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13 Common Sayings to Avoid

Dr. Richard Curwin

Director, Graduate program in behavior disorder, David Yellin College
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When I was a new teacher in middle school several centuries ago, I occasionally said things to students that I later regretted. In the last few years, I have witnessed or heard teachers say additional regretful things to students. Recently I asked students in my graduate courses (all practicing teachers) if they ever told their students anything they regret. After hearing these regrets and talking with children about what teachers said that bothered them, I compiled a list of things that never should be said.

I've narrowed my list to 13 representative items. Some of these are related to control issues, others to motivation, and still more to management. All reflect frustration and/or anger. Let's start the upcoming school year by wiping these sayings out of our vernacular.

1. "You have potential but don't use it."

Students feel insulted when they hear this, and while some accept it as a challenge to do better, more lose their motivation to care. Instead, say in a caring way, "How can I help you reach your full potential?"

2. "I'm disappointed in you."

Of course we occasionally are disappointed in things that our students do. In addition, the result of openly expressing that disappointment depends as much on the way we say it as the words we use. But students have told me that they hate hearing a teacher say this. The problem with this saying is that it looks to the past. A more helpful approach looks to the future. The alternative might be more like, "What do you think you can do to make a more helpful decision the next time you are in a similar situation?"

3. "What did you say?"

This is the challenge that some teachers might throw down when walking away from a student after a private discussion about behavior and hearing that student whisper something. "What did you say?" is just bait for escalation. Do you really want to know what was whispered? It's better to ignore that unheard comeback and move on. You don't always need to have the last word.

4. "If I do that for you, I'll have to do it for everyone."

In our book, Discipline With Dignity, Al Mendler and I make a strong case for the policy that fair is not equal. You can't treat everyone the same and be fair. Each student needs what helps him or her, and every student is different. Further, no one wants to think of him- or herself as one of a herd. It's better to say, "I'm not sure if I can do that, but I'll do my best to meet your needs in one way or another."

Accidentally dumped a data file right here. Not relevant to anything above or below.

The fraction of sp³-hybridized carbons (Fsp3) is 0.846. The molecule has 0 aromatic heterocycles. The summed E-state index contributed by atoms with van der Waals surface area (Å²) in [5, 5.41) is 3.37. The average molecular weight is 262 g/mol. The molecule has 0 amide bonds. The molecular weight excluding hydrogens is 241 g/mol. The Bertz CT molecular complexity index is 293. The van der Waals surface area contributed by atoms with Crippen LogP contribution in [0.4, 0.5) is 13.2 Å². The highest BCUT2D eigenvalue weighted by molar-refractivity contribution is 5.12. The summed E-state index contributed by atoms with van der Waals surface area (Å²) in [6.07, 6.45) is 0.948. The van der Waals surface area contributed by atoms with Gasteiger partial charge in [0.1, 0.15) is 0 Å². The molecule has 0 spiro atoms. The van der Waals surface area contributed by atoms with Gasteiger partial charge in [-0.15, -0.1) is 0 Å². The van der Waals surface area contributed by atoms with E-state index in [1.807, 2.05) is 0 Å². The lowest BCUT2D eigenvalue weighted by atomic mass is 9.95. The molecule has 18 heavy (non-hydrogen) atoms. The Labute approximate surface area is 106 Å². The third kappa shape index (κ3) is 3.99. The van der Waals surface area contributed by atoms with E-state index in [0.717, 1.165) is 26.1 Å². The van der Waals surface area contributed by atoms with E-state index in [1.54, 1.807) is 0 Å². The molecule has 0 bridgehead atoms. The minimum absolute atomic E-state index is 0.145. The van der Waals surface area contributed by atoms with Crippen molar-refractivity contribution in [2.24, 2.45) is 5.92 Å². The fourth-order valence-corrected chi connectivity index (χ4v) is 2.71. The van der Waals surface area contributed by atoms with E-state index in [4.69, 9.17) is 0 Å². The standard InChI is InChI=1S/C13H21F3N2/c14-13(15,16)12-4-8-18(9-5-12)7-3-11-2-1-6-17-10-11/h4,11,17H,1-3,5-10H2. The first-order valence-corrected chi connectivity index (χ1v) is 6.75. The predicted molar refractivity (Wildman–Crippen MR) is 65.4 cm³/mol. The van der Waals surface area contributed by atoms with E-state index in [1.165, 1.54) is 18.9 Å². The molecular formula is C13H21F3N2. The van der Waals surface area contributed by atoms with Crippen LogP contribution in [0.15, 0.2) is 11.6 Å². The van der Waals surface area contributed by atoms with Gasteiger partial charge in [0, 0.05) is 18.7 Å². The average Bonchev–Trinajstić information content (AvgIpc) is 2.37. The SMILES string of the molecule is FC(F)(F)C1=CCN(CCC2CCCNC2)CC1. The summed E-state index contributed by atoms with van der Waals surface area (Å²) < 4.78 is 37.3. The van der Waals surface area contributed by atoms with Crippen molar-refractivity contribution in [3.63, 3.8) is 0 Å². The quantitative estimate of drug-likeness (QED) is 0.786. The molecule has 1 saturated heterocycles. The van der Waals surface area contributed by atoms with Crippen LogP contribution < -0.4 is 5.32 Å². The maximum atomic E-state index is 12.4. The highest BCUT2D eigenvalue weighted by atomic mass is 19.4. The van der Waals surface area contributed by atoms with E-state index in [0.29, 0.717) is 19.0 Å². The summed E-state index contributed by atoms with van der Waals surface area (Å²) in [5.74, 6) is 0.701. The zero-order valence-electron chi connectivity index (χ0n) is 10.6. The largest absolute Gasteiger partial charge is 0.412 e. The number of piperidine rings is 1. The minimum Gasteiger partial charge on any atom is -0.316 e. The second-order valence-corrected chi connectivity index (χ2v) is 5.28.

5. "It's against the rules."

Rules are about behavior. Often there are many behaviors from which people can choose in order to solve a problem. Some may be within the rules. Try saying this instead: "Let me see if there's a way to meet your need within the rules."

6. "Your brother/sister was better than you."

Never compare siblings or anyone else in a positive or negative way about anything. Comparisons can only lead to trouble regardless of which side of the coin the student is. My grandchildren always ask me, "Who's your favorite?" What if I actually gave an answer?

7. "I like the way Toby is sitting."

This is a manipulation to get the class to sit down. Saying this teaches children that manipulation works. It's better to be direct and tell the truth by saying, "Class, please sit down." In addition, any student who is never publicly singled out for something positive will resent you. While I used to employ this technique myself, I think the downside far outweighs the good, even if it works.

8. "You'll never amount to anything."

Not only is this an insult, but it is usually wrong. When I was young, I was told that I would never be a teacher. How many great people have been told this? How many of you have heard it?

9. "Who do you think you are?"

Do you really need to know who they think they are? This question is meant to say, "You are not as important as me!" This communicates sheer arrogance and is asking for a power struggle.

10. "Don't you ever stop talking?"

This is a snide way of asking the student to stop talking. Never start with a question like, "Don't you ever _______?" You can fill in any behavior or attitude: "listen," "do your homework," "try," "care about your work." Avoid the sarcasm and directly say what you are feeling.

11. "I'm busy now."

Don't dismiss a student this abruptly if they need you in some way. Show that you care by saying, "I'm very busy now, but you are very important to me. Unless this is an emergency, let's find a better time to talk. I really want to hear what's on your mind."

12. "The whole class will miss _______ unless someone admits to _______."

Collective punishment is never appropriate. There are many reasons why we should avoid collective punishment, but the most important is that if we want students to learn how to take responsibility for their behavior, they need somewhat predictable outcomes for their choices. When they're punished for something they didn't do, they see the world as an unpredictable place where consequences have nothing to do with choices. This is not what we want children to learn.

13. "What is wrong with you?"